Hazards of Hypoglycemia (Low Blood Sugar)


Hypoglycemia is a serious risk factor in diabetes management. Recent studies suggest that approximately 10 percent of diabetic dogs experienced hypoglycemic episodes that required hospitalization. One large survey found that the majority of diabetic dogs presented for hypoglycemia were receiving high doses of insulin (0.7 units or more per pound of body weight).

Overdosing, double-dosing, and persistent dosing despite weight loss or reduced food intake are common iatrogenic causes of hypoglycemia. (Iatrogenic diseases are caused by medical treatment.) Strenuous exercise or maldigestion caused by EPI, bacterial overgrowth, inflammatory bowel disease, or other digestive disorders can also lead to hypoglycemia in diabetic dogs.

If you’re ever uncertain about whether insulin was administered, the safest option is to withhold the injection. The consequences of missing a single insulin dose are negligible, while overdosing can be fatal. Never add more if you are unsure, including if some insulin spills while you give the injection.

Changes in body weight may require insulin dosage modifications. Dietary changes, particularly reduced carbohydrates, may require a reduced insulin dosage to prevent hypoglycemia.

Severe hypoglycemia resulting from too much insulin can cause seizures, irreversible brain damage, and death. Warning signs include nervousness, hyperexcitability, anxiety, vocalization, muscle tremors, lack of coordination, wobbliness (the dog may appear drunk), and pupil dilation.

If these signs are seen, the dog should be fed immediately. If the dog can’t or won’t eat, rub Karo syrup, pancake syrup, honey, or even sugar water on her gums before calling your veterinarian. If immediate improvement is not seen, transport your dog to the vet after feeding for further care, such as intravenous glucose. Don’t give any more insulin until you have consulted with your vet, as insulin may need to be reduced for a few days, or long term.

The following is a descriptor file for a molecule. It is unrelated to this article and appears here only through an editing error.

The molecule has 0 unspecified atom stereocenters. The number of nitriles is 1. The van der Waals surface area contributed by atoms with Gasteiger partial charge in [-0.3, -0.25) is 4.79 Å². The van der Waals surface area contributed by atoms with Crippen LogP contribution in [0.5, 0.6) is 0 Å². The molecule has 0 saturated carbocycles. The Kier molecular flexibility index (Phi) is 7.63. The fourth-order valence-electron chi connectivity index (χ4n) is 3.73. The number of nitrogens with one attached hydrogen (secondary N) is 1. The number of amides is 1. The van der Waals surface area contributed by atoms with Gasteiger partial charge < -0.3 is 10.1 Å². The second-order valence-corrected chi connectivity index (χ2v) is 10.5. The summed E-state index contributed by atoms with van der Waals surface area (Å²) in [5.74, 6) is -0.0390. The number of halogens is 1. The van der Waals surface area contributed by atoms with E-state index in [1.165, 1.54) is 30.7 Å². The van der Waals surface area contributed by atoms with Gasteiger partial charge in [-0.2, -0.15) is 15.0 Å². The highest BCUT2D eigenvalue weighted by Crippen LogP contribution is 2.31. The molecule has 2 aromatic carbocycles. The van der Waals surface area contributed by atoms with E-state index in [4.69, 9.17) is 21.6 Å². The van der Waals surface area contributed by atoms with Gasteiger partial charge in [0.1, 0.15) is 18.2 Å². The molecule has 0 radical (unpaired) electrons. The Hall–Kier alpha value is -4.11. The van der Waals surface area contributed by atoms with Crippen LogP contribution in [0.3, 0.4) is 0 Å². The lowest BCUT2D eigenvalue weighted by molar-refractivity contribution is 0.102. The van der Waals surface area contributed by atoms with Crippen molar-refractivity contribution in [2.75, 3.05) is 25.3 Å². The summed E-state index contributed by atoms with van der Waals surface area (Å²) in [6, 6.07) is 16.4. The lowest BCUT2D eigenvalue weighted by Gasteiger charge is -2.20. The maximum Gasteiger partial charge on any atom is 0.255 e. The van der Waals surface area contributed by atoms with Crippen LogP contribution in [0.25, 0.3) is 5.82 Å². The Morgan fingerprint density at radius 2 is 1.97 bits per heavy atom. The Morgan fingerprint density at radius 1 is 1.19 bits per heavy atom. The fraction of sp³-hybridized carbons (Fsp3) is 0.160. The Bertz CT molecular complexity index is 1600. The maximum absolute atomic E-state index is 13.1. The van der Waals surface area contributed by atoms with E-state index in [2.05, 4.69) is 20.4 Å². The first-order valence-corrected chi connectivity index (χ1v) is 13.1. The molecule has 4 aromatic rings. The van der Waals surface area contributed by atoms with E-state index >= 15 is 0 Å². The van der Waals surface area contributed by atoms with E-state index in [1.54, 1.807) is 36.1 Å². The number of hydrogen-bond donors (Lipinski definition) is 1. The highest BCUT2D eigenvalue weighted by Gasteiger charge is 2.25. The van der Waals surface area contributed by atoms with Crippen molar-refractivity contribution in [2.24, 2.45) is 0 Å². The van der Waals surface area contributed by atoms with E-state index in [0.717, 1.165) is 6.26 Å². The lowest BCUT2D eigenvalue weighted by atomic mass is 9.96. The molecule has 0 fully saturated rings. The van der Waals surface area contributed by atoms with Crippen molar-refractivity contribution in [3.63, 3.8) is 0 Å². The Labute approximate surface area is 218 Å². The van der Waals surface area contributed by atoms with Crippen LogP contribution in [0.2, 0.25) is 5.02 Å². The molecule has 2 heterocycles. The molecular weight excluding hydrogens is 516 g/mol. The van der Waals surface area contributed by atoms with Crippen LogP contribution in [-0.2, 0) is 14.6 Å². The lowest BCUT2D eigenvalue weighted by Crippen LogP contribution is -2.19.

When your pet’s condition stabilizes after a hypoglycemic episode, a glucose curve can help to determine why this happened and what a more appropriate insulin dose might be. A glucose curve is a series of blood sugar measurements made after insulin is given. Typically, blood samples are taken every 1-1/2 to 2 hours for 10 hours, or until the effects of the insulin injection can be determined. For ease of understanding, measurements are plotted on a graph whose points usually form a curve. Glucose levels can be monitored at home, improving the accuracy of the data.

Cerebral edema caused by insulin overdose can result in temporary blindness or behavior changes. These signs often resolve over several weeks or months.

If a concurrent illness causes prolonged loss of appetite, the patient should be hospitalized for blood glucose concentration monitoring and treatment with rapid-acting insulin and intravenous fluids supplemented with glucose and potassium.


  1. My dog was having small seizures and one huge seizure then we took him to the vet they took his sugar and it was low 34 milligrams are grams they said that it was pancreas cancer but he is doing fine now no seizures know nothing he is a steroid but we still don’t know exactly what’s going on I have been reading a lot on mobot sugar and he does have those symptoms but also but made me think is that overheating and I read that in here as well and those are signs as well that he presents I need more answers and I’m hoping I can get them from here please help me and my little Gizmo and he’s 10 years old a little Yorkie thank you